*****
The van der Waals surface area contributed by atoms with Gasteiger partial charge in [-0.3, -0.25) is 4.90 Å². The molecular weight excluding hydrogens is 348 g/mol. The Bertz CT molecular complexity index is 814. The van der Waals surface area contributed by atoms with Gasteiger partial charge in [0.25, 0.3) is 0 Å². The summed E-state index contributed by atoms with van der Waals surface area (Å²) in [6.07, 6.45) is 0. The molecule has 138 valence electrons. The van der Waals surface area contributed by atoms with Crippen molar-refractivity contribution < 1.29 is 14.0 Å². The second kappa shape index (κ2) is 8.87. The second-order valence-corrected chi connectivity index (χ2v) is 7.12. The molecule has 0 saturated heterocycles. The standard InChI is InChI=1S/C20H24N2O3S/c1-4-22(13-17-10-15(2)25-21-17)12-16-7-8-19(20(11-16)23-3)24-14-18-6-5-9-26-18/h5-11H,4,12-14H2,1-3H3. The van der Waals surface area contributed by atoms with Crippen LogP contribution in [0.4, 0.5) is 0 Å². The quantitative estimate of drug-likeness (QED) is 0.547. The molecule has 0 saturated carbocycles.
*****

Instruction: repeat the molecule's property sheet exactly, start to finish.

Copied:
The van der Waals surface area contributed by atoms with Gasteiger partial charge in [-0.3, -0.25) is 4.90 Å². The molecular weight excluding hydrogens is 348 g/mol. The Bertz CT molecular complexity index is 814. The van der Waals surface area contributed by atoms with Gasteiger partial charge in [0.25, 0.3) is 0 Å². The summed E-state index contributed by atoms with van der Waals surface area (Å²) in [6.07, 6.45) is 0. The molecule has 138 valence electrons. The van der Waals surface area contributed by atoms with Crippen molar-refractivity contribution < 1.29 is 14.0 Å². The second kappa shape index (κ2) is 8.87. The second-order valence-corrected chi connectivity index (χ2v) is 7.12. The molecule has 0 saturated heterocycles. The standard InChI is InChI=1S/C20H24N2O3S/c1-4-22(13-17-10-15(2)25-21-17)12-16-7-8-19(20(11-16)23-3)24-14-18-6-5-9-26-18/h5-11H,4,12-14H2,1-3H3. The van der Waals surface area contributed by atoms with Crippen LogP contribution in [0.4, 0.5) is 0 Å². The quantitative estimate of drug-likeness (QED) is 0.547. The molecule has 0 saturated carbocycles.